The price of the high-end Model S Performance model actually increased from $96,000 to $99,990. However, that reflects the fact that "Ludicrous Mode" is now included as a standard feature for the Performance model. Previously, "Ludicrous Mode" was a $20,000 upgrade on top of the Performance model's $96,000 base price.

Read 5 remaining paragraphs | Comments

Windows 10: Has Microsoft cleaned up its update mess? (Spoiler: no)

ZDnet Blogs - July 16, 2019 - 4:12pm
Four years after the debut of "Windows as a service," Microsoft continues to tweak the Windows Update for Business rules. And if you don't know how to play the game, you're likely to be surprised with unexpected updates.
Categories: Opinion

Best anti-Prime Day sales: Top deals from Best Buy, Walmart, Target, and more

ZDnet Blogs - July 16, 2019 - 3:25pm
The best business tech deals at every retailer other than Amazon on Prime Day.
Categories: Opinion

Dealmaster: The best Prime Day tech deals from retailers besides Amazon

Ars Technica - July 16, 2019 - 3:21pm

Enlarge (credit: Ars Technica)

Greetings, Arsians! Tuesday marks day two of Amazon Prime Day 2019, and the Dealmaster is still highlighting and compiling the better offers from that sales event in a separate jumbo-sized roundup. Today, though, we wanted to cater to those who want nothing to do with Amazon, the cost of a Prime membership, or made-up holidays, but would still like to get a good price on some gear before the holidays.

To that end, the Dealmaster has done his usual thing and rounded up the best tech deals of the day from non-Amazon retailers. Walmart, Best Buy, Newegg, Lenovo, and various other shops have all put out their own sales promotions to stem the tide of shoppers heading toward Amazon.

While the collective selection isn't quite as robust what's out there for Prime Day, to be frank, there's still a fair amount of noteworthy discounts to be had, including new lows for Google devices, Instant Pots, Samsung Galaxy phones, and the like. In some cases, the offers match the offers running on Amazon, meaning you can get the same discount without having to sign up for a month of Prime. You can take a look at our full list on "non-Prime Day" deals below.

Read 4 remaining paragraphs | Comments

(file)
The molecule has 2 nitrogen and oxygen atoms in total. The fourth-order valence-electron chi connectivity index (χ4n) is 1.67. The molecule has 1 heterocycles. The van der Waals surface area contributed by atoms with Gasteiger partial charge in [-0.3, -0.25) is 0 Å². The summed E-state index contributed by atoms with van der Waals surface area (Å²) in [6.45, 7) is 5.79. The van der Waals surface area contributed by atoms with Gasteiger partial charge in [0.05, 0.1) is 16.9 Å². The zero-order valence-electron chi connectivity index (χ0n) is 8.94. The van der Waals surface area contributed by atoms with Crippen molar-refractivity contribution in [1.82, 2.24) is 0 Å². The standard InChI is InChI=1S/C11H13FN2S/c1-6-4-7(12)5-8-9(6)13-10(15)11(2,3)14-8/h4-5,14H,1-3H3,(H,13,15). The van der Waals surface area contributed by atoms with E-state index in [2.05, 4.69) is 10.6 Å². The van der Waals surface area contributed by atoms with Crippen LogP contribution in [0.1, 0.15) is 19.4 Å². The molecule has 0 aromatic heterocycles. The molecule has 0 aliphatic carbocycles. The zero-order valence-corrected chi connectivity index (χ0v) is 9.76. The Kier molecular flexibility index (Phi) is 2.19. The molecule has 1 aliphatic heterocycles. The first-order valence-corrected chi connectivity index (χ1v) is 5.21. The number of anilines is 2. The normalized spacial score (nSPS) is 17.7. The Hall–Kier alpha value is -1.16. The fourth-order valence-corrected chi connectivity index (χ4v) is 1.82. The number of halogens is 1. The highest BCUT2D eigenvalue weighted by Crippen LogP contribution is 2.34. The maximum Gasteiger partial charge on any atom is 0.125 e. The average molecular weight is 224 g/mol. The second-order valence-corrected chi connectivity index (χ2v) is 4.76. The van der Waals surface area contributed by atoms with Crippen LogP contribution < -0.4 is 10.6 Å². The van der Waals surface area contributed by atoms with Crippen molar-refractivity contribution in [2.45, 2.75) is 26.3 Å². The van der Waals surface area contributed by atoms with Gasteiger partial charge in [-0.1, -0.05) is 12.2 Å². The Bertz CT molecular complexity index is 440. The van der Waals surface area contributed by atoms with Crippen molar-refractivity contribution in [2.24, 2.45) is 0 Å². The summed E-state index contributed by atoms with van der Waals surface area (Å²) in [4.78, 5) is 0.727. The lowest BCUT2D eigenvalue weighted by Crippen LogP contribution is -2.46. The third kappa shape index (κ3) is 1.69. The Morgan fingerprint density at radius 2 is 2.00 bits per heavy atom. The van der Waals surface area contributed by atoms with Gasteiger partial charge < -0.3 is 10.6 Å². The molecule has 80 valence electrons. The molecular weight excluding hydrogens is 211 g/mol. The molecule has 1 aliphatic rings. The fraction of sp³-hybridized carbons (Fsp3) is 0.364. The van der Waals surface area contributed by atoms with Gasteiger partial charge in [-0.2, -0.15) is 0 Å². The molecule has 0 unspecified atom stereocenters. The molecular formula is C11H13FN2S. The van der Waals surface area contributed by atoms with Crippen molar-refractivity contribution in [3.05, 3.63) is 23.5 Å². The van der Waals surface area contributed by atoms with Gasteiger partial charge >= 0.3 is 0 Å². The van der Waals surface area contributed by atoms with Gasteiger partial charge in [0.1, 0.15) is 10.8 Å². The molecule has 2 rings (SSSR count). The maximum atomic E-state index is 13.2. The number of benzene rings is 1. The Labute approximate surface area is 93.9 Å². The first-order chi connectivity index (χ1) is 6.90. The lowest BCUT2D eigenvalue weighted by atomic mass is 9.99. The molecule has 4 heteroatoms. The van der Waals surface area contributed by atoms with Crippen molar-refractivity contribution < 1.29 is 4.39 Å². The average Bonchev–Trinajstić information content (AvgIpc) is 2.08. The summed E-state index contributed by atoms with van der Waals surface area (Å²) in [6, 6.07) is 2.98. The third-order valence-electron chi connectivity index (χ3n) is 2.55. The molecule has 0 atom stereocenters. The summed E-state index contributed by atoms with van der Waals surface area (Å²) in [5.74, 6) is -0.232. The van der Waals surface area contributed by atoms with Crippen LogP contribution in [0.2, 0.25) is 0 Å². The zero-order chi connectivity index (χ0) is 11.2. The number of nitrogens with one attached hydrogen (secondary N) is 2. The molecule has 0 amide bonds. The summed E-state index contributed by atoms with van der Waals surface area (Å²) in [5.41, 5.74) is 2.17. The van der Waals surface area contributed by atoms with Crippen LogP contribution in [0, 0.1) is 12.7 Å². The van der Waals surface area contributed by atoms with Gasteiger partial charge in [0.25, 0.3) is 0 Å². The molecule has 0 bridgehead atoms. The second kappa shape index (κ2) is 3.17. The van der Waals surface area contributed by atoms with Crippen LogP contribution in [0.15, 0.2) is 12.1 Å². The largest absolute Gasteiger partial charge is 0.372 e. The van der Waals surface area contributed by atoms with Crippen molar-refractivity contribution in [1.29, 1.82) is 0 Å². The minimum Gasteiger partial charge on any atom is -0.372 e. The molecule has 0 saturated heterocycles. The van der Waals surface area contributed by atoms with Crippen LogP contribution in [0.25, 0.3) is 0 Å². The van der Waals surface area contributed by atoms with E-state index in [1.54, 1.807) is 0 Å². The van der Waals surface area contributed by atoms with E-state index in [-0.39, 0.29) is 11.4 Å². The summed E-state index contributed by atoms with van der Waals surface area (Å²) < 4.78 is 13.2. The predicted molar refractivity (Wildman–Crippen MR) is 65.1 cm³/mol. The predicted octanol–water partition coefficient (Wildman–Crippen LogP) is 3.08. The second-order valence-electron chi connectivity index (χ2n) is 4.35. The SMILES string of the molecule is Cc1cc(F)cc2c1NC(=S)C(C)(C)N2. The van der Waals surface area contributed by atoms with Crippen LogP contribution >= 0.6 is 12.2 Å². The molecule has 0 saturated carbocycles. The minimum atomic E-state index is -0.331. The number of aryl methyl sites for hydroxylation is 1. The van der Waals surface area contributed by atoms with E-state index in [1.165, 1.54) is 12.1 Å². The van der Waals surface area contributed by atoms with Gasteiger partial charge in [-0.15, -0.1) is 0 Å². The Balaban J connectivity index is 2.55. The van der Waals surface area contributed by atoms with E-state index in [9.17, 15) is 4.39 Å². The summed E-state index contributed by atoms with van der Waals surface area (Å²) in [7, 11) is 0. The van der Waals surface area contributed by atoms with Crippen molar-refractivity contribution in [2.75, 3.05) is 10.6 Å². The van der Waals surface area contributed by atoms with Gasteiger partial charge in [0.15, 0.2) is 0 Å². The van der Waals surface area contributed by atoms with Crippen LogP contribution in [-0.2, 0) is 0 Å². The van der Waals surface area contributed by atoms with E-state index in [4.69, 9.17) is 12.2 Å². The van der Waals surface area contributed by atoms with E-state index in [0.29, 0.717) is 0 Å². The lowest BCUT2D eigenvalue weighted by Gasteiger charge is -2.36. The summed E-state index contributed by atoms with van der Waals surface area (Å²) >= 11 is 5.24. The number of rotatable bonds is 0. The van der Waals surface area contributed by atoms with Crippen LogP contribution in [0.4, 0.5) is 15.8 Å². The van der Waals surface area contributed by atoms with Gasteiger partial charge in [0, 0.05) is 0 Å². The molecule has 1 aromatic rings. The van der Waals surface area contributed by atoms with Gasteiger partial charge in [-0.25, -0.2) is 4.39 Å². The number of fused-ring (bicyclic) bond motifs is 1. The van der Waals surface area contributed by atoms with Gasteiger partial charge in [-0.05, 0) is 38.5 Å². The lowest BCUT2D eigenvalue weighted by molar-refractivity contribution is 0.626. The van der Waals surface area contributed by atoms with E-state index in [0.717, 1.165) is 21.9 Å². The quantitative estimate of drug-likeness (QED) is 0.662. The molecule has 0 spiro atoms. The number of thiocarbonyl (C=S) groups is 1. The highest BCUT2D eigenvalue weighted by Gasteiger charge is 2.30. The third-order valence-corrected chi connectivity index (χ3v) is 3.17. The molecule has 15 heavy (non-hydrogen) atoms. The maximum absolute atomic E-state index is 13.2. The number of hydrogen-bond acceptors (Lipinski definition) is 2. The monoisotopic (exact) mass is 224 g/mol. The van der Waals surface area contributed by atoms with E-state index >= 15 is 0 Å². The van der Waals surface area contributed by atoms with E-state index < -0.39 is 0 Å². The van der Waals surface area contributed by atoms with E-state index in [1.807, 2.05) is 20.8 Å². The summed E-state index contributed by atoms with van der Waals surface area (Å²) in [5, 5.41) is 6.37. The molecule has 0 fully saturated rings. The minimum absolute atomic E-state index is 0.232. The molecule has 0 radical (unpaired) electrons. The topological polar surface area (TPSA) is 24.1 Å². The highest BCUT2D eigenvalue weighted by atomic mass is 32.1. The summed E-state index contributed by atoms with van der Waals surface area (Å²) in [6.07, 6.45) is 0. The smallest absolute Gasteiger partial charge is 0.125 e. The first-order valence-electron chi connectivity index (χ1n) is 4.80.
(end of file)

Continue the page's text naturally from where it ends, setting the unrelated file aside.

Storm Area 51: US Air Force warns over Facebook event

BBC Technology News - July 16, 2019 - 2:49pm
More than a million people RSVP to an event calling for people to break into the Nevada base.

Daily Stormer founder 'should pay $14m' in damages, judge says

BBC Technology News - July 16, 2019 - 2:41pm
A magistrate recommends Andrew Anglin recompense a Jewish woman over his harassment campaign.

American kids would much rather be YouTubers than astronauts

Ars Technica - July 16, 2019 - 2:32pm

Enlarge / A team of 10 designers and LEGO "Master Builders" spent nearly 300 hours designing and building a life-size LEGO model of Aldrin in his iconic pose on the lunar surface. (credit: LEGO)

Exactly 50 years ago today, a Saturn V rocket launched from Kennedy Space Center carrying Neil Armstrong, Buzz Aldrin, and Michael Collins to the Moon. Four days later, Armstrong and Aldrin would land on the Moon and inspire a generation of young people to become scientists, engineers, and mathematicians.

The Apollo program's effect of inspiring America's children to pursue careers in STEM fields is one of the most powerful lasting legacies of the Moon race. Unfortunately, this effect seems to be coming to an end.

On the eve of the Apollo 11 anniversary, LEGO asked The Harris Poll to survey a total of 3,000 children in the United States, China, and the United Kingdom about their attitudes toward and knowledge of space. The results reveal that, at least for Western countries, kids today are more interested in YouTube than spaceflight.

Read 5 remaining paragraphs | Comments

Trump: Google should be probed over China treason claim

BBC Technology News - July 16, 2019 - 1:48pm
President Trump tweets he will look into allegations made by the tech billionaire Peter Thiel.